Is $9.99 too much for Apple iTunes’ first full-length movie download?

“Apple has started selling the first full-length movie through its iTunes media store. The Disney television movie High School Musical is offered at $9.99, after being briefly available for $1.99,” Tom Sanders writes for “The movie was a hit when first broadcast on the Disney Channel, attracting an audience of 7.7 million viewers. But iTunes users have complained about the movie’s relatively high price and limited resolution. While the download costs as much as a regular DVD, it offers only a limited resolution of 320 x 240 pixels and none of the bonus features typically found on a DVD.”

Full article here.

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Related articles:
Apple jacks price of first full-length iTunes Store movie from $1.99 to $9.99 – March 15, 2006
Apple offers first full-length movie for sale via iTunes Store – March 14, 2006


  1. $1.99 is a great price for TV episodes and music videos – I’ve bought a bunch of episodes of Battlestar Galactica myself and it works great.

    However, $9.99 for a full-length movie at 320×240 resolution is a bit much, IMHO. At that resolution, I would be happy to pay $4.99 for the convenience if not the quality.

    $9.99 should be reserved for HDTV quality downloads. I think Apple could make loads of money by offering tiered pricing based on quality, including songs. For example, $0.99 is the perfect price for song downloads at 128 kbps AAC, but I think quite a lot of people would pay $1.49 for an Apple Lossless version of that song. Same with movies.

  2. Considering the price of a new DVD, this price is too high. However, just as I wouldn’t buy other things that I consider too expensive, I won’t buy this one and I won’t complain about it.

  3. No doubt. $9.99 is ridiculous for this joke of a movie. If it were “The Lion, the Witch, and the Wardrobe” movie for $9.99 (another Disney production), even at 320×240, I think it’s a fair price.

    Would I prefer cheaper? Of course. Is it likely to see full-length movies for less than $10. Doubt it.

  4. An observation in support of $4.99 pricing for feature length movies.

    A TV episode of “Lost” or “Battlestar Galactica” is about 40 minutes without the commercials. A feature-length film last 100 minutes to 120 minutes.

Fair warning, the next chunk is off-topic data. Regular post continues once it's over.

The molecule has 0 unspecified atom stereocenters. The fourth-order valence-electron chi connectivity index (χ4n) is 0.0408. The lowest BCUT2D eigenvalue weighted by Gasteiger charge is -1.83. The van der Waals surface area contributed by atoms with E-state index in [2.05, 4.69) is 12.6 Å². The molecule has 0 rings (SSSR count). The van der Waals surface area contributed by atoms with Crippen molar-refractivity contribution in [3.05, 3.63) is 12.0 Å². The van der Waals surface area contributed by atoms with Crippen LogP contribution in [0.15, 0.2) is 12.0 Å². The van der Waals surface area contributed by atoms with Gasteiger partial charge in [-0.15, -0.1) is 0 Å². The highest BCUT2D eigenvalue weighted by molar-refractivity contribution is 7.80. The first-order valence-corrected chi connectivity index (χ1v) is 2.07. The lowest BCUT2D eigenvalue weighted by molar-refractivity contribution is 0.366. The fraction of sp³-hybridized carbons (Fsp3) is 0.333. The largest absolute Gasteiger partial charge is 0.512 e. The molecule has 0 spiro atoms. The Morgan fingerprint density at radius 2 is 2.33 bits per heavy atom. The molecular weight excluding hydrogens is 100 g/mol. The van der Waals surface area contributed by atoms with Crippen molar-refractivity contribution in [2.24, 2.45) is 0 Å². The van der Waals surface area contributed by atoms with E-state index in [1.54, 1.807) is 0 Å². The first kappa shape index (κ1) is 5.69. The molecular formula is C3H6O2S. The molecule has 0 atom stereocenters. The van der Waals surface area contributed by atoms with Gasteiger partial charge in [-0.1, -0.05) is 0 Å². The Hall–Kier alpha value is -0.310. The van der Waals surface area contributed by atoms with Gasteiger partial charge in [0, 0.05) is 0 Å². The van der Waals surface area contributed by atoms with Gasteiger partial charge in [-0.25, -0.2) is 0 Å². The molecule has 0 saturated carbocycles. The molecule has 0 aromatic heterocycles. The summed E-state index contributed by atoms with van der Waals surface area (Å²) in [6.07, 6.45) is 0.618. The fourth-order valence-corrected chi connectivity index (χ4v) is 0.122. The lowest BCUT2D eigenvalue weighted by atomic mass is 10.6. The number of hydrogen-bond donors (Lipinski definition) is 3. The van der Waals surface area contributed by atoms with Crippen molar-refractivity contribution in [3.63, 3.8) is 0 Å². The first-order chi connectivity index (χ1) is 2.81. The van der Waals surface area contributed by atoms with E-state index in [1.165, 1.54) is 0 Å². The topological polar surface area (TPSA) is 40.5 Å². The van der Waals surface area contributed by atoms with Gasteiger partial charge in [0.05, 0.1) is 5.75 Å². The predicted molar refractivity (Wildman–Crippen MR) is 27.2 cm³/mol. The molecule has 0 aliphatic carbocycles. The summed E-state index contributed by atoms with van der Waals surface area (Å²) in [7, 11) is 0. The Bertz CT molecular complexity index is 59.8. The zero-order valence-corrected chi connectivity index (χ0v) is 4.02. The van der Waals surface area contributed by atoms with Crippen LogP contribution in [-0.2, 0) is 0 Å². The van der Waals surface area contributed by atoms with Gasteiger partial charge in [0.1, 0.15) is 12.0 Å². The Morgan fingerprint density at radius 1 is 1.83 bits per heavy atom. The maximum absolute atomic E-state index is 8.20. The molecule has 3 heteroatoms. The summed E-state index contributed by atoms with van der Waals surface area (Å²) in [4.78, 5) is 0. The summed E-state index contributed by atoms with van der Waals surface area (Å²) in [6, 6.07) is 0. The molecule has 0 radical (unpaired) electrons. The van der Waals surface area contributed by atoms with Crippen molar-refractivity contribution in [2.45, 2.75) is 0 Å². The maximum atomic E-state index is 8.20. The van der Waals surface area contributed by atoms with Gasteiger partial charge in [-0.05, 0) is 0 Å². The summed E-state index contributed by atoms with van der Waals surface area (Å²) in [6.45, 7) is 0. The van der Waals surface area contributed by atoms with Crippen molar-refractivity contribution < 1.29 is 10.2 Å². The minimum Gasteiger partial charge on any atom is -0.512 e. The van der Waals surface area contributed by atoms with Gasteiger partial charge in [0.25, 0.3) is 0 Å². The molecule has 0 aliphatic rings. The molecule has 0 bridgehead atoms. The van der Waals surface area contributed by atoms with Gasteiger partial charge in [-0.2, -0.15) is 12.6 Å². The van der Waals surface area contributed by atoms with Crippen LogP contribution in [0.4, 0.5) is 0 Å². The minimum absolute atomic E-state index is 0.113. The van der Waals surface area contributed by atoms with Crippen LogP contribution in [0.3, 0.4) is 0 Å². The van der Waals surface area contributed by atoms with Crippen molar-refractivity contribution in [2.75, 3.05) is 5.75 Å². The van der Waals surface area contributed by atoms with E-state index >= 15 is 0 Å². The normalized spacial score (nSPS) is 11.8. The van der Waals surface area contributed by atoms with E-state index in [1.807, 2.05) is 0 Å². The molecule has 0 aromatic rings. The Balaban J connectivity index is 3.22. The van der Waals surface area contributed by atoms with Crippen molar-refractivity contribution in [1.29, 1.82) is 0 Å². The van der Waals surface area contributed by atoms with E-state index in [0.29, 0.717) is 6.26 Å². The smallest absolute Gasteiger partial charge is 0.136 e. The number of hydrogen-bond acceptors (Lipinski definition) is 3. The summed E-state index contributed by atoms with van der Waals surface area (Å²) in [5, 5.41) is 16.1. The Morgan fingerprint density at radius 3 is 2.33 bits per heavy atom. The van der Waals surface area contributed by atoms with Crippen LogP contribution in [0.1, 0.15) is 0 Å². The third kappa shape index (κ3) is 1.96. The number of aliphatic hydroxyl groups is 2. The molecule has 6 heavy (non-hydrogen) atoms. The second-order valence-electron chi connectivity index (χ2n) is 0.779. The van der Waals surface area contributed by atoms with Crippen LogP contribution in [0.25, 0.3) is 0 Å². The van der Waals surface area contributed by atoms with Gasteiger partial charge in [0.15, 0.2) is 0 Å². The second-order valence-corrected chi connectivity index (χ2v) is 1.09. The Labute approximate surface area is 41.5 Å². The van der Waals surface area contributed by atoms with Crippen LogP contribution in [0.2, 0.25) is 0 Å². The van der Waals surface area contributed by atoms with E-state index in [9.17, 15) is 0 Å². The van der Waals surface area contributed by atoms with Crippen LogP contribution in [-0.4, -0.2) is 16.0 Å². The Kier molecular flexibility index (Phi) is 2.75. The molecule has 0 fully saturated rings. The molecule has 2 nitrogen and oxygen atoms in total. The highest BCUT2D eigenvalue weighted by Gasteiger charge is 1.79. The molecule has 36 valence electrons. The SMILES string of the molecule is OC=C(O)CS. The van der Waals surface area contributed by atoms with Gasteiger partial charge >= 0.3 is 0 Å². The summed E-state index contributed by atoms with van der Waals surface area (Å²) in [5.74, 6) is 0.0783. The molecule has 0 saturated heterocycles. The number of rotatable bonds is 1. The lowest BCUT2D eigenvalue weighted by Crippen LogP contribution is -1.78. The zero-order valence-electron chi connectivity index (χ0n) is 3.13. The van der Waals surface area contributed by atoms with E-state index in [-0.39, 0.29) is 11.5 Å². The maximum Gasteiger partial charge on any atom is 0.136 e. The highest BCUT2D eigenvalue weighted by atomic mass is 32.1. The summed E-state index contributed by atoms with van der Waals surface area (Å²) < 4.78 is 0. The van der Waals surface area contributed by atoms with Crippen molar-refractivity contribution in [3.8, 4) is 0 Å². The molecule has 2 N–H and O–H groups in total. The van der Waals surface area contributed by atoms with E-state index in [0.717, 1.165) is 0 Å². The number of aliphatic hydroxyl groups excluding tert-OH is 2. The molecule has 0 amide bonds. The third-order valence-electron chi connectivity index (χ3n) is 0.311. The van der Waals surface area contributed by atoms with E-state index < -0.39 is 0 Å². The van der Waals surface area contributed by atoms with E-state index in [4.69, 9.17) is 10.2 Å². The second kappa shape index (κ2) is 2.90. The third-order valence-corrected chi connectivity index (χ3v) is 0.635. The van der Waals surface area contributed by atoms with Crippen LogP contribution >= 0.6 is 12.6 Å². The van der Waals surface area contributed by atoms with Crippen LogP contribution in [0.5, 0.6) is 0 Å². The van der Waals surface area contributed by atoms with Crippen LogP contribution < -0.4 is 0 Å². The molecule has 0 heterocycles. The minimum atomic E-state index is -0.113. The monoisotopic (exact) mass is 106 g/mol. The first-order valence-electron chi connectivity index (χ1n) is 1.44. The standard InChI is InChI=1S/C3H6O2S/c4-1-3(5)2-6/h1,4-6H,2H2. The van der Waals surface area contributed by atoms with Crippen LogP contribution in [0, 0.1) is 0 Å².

So if 40 minutes = $1.99, then $4.99 for a feature-length film at 320×240 quality seems like it’s the sweet spot.

    Even if you don’t ever buy a movie at $9.99, I think it will be helpful to let the powers that be know that we consumers aren’t stupid.

  5. $9.99 is an absurd price point. Much too high. DVD prices are dropping and resolution is a big factor for many people. Apple should really think this through and then unleash it on the public. Putting out 1 film and then changing the price irritates the media and the customers and seems like a bad way to begin the rollout of the iTunes Movie Store. Come on Apple, you can do much better than this amateurish stunt.

  6. I would never pay $9.99 for a downloaded movie that I would have to invest time and money to burn on to a blank CD with makeshift cases and printed covers, etc. I’d much rather own a retail DVD that I can have all the extra stuff on and studio-quality printed materials. I just don’t see the market on this. I really don’t. It just perpetuates piracy including, but not limited to, people making movie copies for 10 friends or extended family members, all in violation of federal law. Thou shall not steal includes BITS and BYTES also my friends. Bottom line is it’s too much to pay unless you plan on duplicating illegally.

  7. For that movie absolutely.

    For a 320×240 movie yes. $5 makes more sense.

    For an NTSC res movie $9.99 is just right, except that crappy first offering isn’t worth more than $1.99 even in hi-def.

    Hi-def movies I would look at $14.99-$19.99. Too bad we don’t have the bandwidth to download those yet.

  8. Apple better be testing the water with price points, otherwise, my recent suspicions may be correct. Is Apple out of steam?

    If a TV show is worth $1.99 for 30-minutes to an hour (actually, about 21-minutes to 40-minutes), why is a 90-minute movie worth five times the money?

    Answer? It’s not. It’s not worth it. $9.99 is waaaaay over priced because at 320×240 resolution it’s not competitive with DVDs, which offer more of everything (higher quality, more features, better value).

    What is Apple doing? Are they telling us that we won’t get online, full-length, first-rate movies for $2.99, or $4.99? Is this a test or the shape of things to come, or simply the best that Apple can do? Maybe the problem is the content providers.

    I’m content to wait a few more weeks until Apple’s 30th anniversary “surprise” package. It needs to be a good one. I’m thinking iBooks called MacBook with Intel Inside. Larger iPod with video. Online movie downloads from revamped iTMS. iPhone and iPad (wireless video iPod with OS X inside).

    If most of that doesn’t show up soon, it’s going to be a rocky year for AAPL.

    Tera Patricks

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